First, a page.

A special task force will investigate allegations of sexual abuse by priests and any potential cover-ups in the Catholic Church in New Jersey, Attorney General Gurbir Grewal said Thursday.

The task force will investigate using subpoenas to compel testimony and produce documents. At a later date they will present evidence to a state grand jury, Grewal said. New York launched a similar investigation Thursday.

The New Jersey Catholic Conference, which represents the state's bishops on policy matters, told The Associated Press it welcomes the probe and will "fully cooperate."

A spokesperson for the Diocese of Camden, which covers much of South Jersey, did not return a request for comment from The Press of Atlantic City.

The task force in New Jersey will be led by former acting Essex County Prosecutor Robert D. Laurino, Grewal said.

The formation of the task force follows a report by a Pennsylvania grand jury that alleged more than 1,000 people were sexually abused by Roman Catholic priests in the state for more than 70 years. That investigation lasted several years and alleged a widespread cover-up among church leaders.

The Pennsylvania report included a former Cumberland County priest accused of molesting a 14-year-old boy in 1984 in a trailer in Cape May County.

John P. Connor, who formerly served as a Diocese of Camden priest at St. Francis of Assisi parish in Vineland, was assigned to Bishop Eustace Preparatory in Pennsauken Township, Camden County, at the time of the incident.

The report alleged the Cape May County Prosecutor’s Office investigated the case but agreed to put Connor in a pretrial intervention program and erase the priest’s record in favor of internal discipline from the church.

Connor, 84, was stripped of his priestly duties in 2002 and is living in a facility in Missouri designed for priests with abusive backgrounds, and is restricted to a life of prayer and penance, according to previous reports.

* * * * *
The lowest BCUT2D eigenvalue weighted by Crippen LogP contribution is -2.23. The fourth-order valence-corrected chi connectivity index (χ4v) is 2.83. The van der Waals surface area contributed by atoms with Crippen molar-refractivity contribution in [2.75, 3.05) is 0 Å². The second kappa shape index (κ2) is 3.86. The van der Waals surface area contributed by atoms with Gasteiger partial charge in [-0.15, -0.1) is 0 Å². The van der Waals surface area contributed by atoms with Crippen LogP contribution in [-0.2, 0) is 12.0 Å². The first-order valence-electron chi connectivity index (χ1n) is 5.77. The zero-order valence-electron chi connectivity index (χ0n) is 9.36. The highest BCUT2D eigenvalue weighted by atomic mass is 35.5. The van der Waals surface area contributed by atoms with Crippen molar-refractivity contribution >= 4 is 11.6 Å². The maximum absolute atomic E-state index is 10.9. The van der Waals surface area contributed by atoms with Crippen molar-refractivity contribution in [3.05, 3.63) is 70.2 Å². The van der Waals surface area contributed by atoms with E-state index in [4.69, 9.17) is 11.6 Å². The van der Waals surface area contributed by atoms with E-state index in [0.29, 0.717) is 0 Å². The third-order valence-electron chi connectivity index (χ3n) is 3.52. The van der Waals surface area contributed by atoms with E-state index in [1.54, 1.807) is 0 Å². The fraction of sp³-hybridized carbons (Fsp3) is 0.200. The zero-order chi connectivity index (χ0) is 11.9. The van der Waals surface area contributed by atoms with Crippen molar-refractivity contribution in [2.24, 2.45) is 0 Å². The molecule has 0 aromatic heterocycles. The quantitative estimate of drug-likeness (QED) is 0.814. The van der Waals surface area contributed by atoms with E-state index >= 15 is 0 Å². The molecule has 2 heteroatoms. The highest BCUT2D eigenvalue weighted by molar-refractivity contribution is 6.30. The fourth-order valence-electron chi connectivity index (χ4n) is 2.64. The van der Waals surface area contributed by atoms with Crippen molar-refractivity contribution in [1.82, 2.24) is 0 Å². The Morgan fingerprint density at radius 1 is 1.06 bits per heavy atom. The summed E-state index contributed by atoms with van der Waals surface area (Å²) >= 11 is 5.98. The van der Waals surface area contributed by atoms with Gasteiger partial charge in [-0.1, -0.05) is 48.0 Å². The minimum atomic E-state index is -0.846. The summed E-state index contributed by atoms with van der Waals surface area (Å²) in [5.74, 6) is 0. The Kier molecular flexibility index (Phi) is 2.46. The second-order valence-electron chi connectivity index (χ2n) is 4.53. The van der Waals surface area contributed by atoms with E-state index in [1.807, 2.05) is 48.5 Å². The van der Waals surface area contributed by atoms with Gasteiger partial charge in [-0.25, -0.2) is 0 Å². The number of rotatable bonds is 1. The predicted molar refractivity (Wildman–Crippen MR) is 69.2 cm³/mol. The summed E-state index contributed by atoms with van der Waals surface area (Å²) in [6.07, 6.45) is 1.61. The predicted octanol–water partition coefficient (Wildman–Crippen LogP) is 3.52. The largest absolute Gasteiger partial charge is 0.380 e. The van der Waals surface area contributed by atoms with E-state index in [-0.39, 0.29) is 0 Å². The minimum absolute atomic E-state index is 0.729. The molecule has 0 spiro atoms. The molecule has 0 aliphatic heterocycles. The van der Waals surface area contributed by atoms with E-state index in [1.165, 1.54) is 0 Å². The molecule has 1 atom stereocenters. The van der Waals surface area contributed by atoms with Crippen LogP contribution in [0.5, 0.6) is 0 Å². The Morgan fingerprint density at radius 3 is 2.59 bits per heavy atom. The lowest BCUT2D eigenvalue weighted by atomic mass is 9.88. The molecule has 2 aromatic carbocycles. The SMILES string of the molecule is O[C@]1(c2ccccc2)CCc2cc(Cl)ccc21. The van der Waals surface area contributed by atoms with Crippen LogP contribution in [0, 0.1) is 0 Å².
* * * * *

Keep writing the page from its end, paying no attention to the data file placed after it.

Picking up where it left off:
The diocese also recently offered a settlement to the daughter of a man who claimed he was sexually abused by the Rev. Richard Gerbino, who in 1961 was the first pastor assigned to St. Francis of Assisi in Vineland.

The settlement, which was offered in April, is for $20,000 between the diocese and Annette Nestler, 54, of the Villas section of Lower Township. Nestler’s father, Mike Kissell, said he was repeatedly sexually abused by Gerbino in the 1960s. Kissell died by suicide on Dec. 31, 1970.

When she received the settlement, Nestler said there needed to be an investigation of the Catholic Church in New Jersey similar to the one in Pennsylvania.

Now there will be.

Patricia Teffenhard, who leads the New Jersey Coalition Against Sexual Assault, said the state has worked toward creating a better system for survivors, and the investigation is a move in a positive direction.

In addition to investigating allegations of sexual abuse by priests and potential cover-ups, Laurino's task force will review existing agreements between the Catholic dioceses of New Jersey and state law enforcement, Grewal said.

In 2002, each of the state’s dioceses entered into a memorandum of understanding with the Attorney General’s Office and various county prosecutors’ offices that required the church to report potential cases of sexual abuse. The task force will determine whether the dioceses complied with these requirements and whether any additional action is necessary, Grewal said.

N.J. Catholic Conference Executive Director Patrick Brannigan said he's confident the attorney general will find the dioceses are in compliance with the memorandum.

"We believe cooperating with law enforcement is essential to restoring faith and trust," he said. "New Jersey is not Pennsylvania."

To help identify potential victims, Grewal has established a hotline to report allegations of sexual abuse by clergy. The hotline will be staffed 24/7. Call 855-363-6548.

The Associated Press contributed to this report.

Contact: 609-272-7260


Twitter @ACPressDeRosier 

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